As I See It
By John Burciaga
---- — Barely 10 years in this Port city, I’m no expert on its history, but I know a power struggle when I see one. Not all do: Ask many locals what’s behind the waterfront brouhaha, the ado over a historic district or other powder kegs, and their eyes glaze over.
Geographically and topographically this is a little Eden: river- and ocean-sides, beaches, a quaint downtown and High Street. It’s also a small town: 17K souls since five years before God — a stasis that bears watching because such bergs do things to people’s brains without their knowing it.
Much comes to pass here with nary a word of protest — except by folks behind the power struggles. The clueless are often Rip Van Winkles who, amazingly, don’t know what is going on; but others zip their lips because living in hicksville comes at a cost: Relations are so incestuous that a simple, honest opinion can cost you clients, customers and trading partners, not to mention friends who may not mind your honesty, but know someone who does, and would rather not offend them than you.
So I’m here to offend.
I’ve lived all over the U.S. in places large and small and rarely have seen the equal of, but nothing superior to, the NRA plan for the waterfront. Indeed, a Firehouse full of folk, like me, were awed by the original public presentation.
There was also the effort to put in place an incredibly limited and unintrusive historical preservation “district” in a miniature “city” that hardly has room for more than one.
I’ll mention also the sensible move to place a surveillance camera at a strategic location and an initiative to ban plastic shopping bags.
Each of the above, and other initiatives here unmentioned, has brought out screechers and howlers whose opposition is more than honest differences of opinion. In ancient Rome, an uneducated man seen often at academy debates was asked why he frequented them, given his ignorance of classical language. He said that while he understood not a word, he always knew who was losing: the guys who got mad first.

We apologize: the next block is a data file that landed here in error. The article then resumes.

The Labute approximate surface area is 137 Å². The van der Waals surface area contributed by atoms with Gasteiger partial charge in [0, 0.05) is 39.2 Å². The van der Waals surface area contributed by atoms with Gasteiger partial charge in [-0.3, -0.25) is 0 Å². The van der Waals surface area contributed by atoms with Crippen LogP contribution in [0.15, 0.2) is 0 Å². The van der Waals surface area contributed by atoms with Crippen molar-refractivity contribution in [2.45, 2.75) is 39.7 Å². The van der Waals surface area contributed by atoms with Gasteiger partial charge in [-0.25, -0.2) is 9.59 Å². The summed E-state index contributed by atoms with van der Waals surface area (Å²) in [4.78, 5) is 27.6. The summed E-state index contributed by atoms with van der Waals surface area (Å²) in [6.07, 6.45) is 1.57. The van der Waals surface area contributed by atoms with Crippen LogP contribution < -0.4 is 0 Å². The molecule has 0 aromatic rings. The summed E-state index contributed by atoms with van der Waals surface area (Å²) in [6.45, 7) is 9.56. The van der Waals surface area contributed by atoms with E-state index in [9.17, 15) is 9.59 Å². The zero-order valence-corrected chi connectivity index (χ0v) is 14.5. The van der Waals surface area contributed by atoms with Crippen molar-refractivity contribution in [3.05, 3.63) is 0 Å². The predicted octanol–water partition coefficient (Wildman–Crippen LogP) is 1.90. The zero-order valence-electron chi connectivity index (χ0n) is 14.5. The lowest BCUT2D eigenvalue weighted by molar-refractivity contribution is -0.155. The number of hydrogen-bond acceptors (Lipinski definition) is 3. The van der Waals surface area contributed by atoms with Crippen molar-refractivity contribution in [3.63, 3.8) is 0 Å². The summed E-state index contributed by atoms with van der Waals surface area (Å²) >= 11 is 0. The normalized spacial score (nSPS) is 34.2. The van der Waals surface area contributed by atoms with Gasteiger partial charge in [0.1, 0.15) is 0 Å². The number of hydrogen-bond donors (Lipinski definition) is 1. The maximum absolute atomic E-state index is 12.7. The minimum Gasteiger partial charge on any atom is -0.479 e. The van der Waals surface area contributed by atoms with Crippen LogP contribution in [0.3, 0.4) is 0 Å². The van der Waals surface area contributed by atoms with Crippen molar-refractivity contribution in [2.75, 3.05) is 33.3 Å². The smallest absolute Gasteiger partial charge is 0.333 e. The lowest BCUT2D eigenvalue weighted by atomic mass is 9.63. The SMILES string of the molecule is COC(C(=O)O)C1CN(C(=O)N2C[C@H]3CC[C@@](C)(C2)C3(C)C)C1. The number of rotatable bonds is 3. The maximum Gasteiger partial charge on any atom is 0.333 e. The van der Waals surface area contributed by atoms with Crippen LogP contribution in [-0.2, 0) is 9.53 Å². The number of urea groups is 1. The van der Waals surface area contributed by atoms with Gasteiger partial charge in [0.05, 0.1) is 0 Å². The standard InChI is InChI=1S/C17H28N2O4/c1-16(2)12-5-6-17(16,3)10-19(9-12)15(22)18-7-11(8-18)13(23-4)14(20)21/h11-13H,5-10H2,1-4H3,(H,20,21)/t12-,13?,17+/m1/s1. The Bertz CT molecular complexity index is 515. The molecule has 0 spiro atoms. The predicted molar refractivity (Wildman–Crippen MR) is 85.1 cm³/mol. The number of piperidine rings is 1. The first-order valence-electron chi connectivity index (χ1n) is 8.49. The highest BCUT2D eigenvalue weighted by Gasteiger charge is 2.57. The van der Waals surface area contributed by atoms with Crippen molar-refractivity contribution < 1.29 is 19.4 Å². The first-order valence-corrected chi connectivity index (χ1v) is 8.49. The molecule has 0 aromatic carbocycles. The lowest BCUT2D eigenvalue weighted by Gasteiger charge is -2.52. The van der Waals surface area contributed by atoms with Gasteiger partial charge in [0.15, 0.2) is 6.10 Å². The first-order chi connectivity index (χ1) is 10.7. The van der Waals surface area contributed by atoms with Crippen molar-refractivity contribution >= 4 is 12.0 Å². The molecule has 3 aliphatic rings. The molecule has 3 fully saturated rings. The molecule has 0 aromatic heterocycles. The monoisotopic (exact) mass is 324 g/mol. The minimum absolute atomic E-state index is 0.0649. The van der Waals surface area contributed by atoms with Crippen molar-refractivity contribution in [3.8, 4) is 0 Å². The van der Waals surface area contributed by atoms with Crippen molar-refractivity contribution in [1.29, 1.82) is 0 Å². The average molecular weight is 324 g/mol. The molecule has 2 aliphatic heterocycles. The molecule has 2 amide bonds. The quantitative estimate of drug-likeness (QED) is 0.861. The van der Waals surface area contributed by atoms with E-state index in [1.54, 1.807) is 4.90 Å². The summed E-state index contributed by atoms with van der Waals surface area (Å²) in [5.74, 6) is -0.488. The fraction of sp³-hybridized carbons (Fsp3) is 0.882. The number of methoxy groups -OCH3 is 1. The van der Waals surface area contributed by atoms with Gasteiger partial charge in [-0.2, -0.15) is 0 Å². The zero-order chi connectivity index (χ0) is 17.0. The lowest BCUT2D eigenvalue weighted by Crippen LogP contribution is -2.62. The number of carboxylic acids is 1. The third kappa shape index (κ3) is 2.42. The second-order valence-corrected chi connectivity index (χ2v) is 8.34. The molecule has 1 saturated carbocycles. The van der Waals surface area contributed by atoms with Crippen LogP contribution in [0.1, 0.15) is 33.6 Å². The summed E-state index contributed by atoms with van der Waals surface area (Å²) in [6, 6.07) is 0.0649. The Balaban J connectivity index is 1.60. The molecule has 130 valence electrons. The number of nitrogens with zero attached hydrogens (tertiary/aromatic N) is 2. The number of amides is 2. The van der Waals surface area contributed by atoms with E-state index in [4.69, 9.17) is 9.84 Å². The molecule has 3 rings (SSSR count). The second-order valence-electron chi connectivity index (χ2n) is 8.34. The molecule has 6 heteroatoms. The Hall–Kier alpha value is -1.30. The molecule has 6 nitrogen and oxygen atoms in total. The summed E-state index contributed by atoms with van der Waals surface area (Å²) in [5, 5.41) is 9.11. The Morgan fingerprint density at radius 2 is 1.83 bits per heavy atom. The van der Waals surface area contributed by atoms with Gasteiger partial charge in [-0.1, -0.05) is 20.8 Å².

Not in Newburyport. People who get mad first, call names, accuse others of mis- and malfeasance, and show no signs of civility are winning all the debates because decent folks back off from their convictions like rats leaving a sinking ship — or to avoid offending anyone.
The scale of anger can’t have been just about our precious waterfront; the viciousness of the attacks came from a deep and ugly place, emitting a spate of invective upon fellow citizens who had been tasked to bring a quality solution to plans for city progress, and did so.
One cannot read the letters from NRA resigners Shanley and Dorfman without feeling shame on their critics who otherwise consider themselves a “community” of friends and neighbors. Then came the exodus from the fray of city leaders who should have put up a fight on the NRA’s behalf, but gave it, and those two civic servants, no decent, public thanks for what were months of toil on our behalf.
As for the historic district kerfuffle, too many names were the same and a trend was clear. Worse, among them were people who reside outside the Port but retain local property that at times have been blights on their neighborhoods. And certain other homeowners should just admit the wish to use developed property not only as current living space but to maximize future wealth by subdividing the lots for separate sale, or their large homes as condos — something already begun on High Street and elsewhere.
More recently, the outrage over ridding our environment of plastic bags is, again, not merely a difference of opinion; it is people going to enormous time and trouble to stifle a sensible effort, while young people leading the cause stand by palpably mystified. It is testimony to the truism that elders must all grow old and die, and thank god for that.
Throughout these and other struggles, one hears the plaintive cry of this “Down With Up” crowd: the words, “Nanny state!” — what they think the world has come to — dastardly neighbors who live and breathe to take all their “freedom” away. Next time you hear that ridiculous canard, keep in mind that such people are totally out of options, with nothing more substantive or creative to say than that silly, worn-out phrase.
But know this — it is a power struggle, and you can look for the bogeymen of the nanny-port to be on your next and future ballot cards. Elect them, if you will, but imagine what a pathetic “community” this will become.
Oh, and I know all young people don’t think alike; that’s not the issue. But what they must think of our “grown-up” behavior.
John Burciaga of Newburyport writes locally on politics and social issues.